Bridging the gaps between people with and without disabilities is an area where she’s especially strong. She’s a nine-time world champion and third-degree black belt through the American Taekwondo Association, competing (and winning) in form and weapon demonstrations and sparring competitions against people who have full use of their legs. She once taught a taekwondo class for children, many of who were initially nervous about her wheelchair.

“They wouldn’t come close enough to see the moves I was demonstrating,” she said. “And that’s when Nemo was named. I thought if I gave my wheelchair a name, it would make it more approachable. ‘Finding Nemo’ and ‘Finding Dory’ were big with kids at the time, and my wheelchair is orange, so it became Nemo – the friendly clownfish, not the intimidating orange wheelchair. And the name has stuck. I find myself saying things like, ‘Nemo needs air in his tires.’”

Making a Difference

In late February, Meghan (and Nemo) traveled to Washington, D.C., for Rare Disease Week on Capitol Hill. There, she met other #RAREis scholarship recipients, attended the National Institute of Health’s rare disease conference and spent time with her elected representatives to advocate for rare disease legislation and funding.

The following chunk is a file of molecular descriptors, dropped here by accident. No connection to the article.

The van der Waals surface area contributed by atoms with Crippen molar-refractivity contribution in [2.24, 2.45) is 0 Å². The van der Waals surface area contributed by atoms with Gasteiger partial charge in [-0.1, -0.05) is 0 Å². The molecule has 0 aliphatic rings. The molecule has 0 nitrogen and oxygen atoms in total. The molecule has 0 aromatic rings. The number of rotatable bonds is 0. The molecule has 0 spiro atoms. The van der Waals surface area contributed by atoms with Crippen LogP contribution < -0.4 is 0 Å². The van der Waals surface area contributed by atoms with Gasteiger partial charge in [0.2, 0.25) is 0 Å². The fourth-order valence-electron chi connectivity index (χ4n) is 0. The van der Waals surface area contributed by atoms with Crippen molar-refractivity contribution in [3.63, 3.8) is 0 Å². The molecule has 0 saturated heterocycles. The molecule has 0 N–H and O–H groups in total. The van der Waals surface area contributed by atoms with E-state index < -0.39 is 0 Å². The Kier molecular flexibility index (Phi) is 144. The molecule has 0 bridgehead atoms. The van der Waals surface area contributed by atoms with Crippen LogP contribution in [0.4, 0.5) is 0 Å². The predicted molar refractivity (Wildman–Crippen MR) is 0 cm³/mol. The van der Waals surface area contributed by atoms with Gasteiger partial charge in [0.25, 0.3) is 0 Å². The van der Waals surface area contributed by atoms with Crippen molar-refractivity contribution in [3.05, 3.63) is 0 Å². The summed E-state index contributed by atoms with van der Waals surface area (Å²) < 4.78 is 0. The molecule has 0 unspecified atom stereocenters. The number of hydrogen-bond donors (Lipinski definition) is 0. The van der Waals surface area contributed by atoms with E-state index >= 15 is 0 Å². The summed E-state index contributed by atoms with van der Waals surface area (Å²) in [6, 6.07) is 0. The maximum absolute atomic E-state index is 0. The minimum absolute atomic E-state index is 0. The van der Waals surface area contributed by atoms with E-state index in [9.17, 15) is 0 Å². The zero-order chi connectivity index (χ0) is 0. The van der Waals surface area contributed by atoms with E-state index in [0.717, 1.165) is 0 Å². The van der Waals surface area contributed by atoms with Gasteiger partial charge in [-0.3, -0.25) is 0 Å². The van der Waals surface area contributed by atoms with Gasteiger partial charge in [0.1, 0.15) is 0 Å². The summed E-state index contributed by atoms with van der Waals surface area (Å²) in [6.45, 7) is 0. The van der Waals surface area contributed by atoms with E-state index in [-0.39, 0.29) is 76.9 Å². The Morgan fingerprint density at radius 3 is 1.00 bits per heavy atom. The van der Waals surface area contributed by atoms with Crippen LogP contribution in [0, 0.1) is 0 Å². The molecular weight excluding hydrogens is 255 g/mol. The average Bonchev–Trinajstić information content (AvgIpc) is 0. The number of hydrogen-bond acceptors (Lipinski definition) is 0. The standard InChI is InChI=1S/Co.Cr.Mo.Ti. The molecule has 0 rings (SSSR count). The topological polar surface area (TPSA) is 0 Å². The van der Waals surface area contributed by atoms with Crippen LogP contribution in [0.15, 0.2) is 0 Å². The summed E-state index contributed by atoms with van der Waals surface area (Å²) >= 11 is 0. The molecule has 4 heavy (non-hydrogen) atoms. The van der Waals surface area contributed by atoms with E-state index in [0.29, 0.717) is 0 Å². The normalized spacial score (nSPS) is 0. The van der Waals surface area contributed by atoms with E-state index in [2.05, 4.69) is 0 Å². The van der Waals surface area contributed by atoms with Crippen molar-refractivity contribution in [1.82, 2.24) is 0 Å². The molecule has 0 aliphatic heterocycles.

She captured the events and emotions of the week on her blog for Meg’s Miracles, the nonprofit she started in 2020, which has raised more than $12,500 to date for the Stiff Person Syndrome Center at Johns Hopkins University.

“Ever since I went to Washington, I’ve started getting offers to share my story and speak about disability advocacy. I spoke in March at the 30th Annual University of South Carolina School of Medicine Assistive Technology Expo, and later this year, I’ll also be speaking at the Statehouse for South Carolina Advocacy Day, the South Carolina Youth Leadership Forum and the EveryLife Foundation. What I want for my future is what I’m doing right now. In three to five years, I want to start my Ph.D. to gain more skills and tools to keep making a difference.”

“I’m so thankful for this scholarship,” she said. “With social work, two days out of the week, I get to be the provider. The rest of the time, I’m the patient. This support allows me to put my life experiences to good use, connecting patients to community resources and advocating so people like me can lead better lives.

About the #RAREis Scholarship Fund

Launched in 2020 in partnership with the EveryLife Foundation for Rare Diseases, the #RAREis Scholarship Fund provides educational support for adults living with rare diseases – an enrichment of their lives as they manage the unique challenges of their conditions. More than 175 scholarships have been granted by the fund to date for full- or part-time undergraduate or graduate studies at colleges, universities and vocational schools. Applications for the next batch of awards – 70 at $5,000 each for U.S. recipients age 17 and older – are being accepted through April 13.